Campaigning for animal rights without mentioning veganism is like demonstrating for marriage equality without acknowledging the existence of gay and lesbian couples. When resources are limited one must understandably prioritize, but in a manner that is rational and most effective. It doesn’t make sense to focus on relatively minor uses of animals such as fur, or elephants in circuses, while many billions of animals are still being killed and carved up every year for food. Particularly when those minor issues are presented outside the larger context of morality-based veganism. Breaking up and diluting the vegan message fundamentally changes it, leaving both the general public and many animal advocates confused and missing the point.
Sunday, December 7, 2008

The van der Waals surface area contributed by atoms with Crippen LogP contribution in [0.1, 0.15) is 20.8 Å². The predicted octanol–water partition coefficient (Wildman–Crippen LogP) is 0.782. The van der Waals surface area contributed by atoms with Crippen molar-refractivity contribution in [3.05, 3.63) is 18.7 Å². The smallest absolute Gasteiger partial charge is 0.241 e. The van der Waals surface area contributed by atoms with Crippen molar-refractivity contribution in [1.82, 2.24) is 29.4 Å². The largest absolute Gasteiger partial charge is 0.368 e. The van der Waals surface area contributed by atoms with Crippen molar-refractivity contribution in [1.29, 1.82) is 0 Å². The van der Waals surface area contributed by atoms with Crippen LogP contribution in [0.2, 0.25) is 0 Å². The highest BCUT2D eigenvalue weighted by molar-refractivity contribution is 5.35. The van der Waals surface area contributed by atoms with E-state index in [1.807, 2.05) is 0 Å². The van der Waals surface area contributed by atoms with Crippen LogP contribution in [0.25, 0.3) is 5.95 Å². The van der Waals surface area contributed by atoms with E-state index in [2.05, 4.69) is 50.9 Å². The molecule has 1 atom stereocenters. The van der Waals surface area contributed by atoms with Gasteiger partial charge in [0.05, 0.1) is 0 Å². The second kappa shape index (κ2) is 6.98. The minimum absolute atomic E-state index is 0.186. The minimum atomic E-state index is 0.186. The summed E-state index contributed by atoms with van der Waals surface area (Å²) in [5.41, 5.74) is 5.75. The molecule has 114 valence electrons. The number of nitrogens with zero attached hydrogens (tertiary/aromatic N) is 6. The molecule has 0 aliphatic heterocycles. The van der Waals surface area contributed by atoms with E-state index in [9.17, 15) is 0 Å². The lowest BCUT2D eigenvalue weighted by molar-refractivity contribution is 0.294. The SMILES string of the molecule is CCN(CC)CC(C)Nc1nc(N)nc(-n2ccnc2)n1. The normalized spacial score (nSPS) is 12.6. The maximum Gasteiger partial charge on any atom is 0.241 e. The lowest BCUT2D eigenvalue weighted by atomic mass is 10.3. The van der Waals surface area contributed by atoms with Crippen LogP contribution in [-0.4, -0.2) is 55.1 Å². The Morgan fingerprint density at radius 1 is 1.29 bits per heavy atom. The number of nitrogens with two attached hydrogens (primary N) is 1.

A local animal rights group has posted photographs on its website of an anti-fur demonstration outside a Neiman Marcus store on last month’s Black Friday—a day that PETA calls “Fur-Free Friday.” The photographs show motivated and well-meaning participants holding up signs admonishing the use of fur. Such protests take place every year in cities across the US on this first official day of the holiday shopping season. But noticeably absent at these events is any mention of leather, wool, or veganism. By focusing solely on fur, the campaigns imply by omission that leather is okay, wearing wool is not a problem, and that eating animals is an entirely different issue not worth addressing.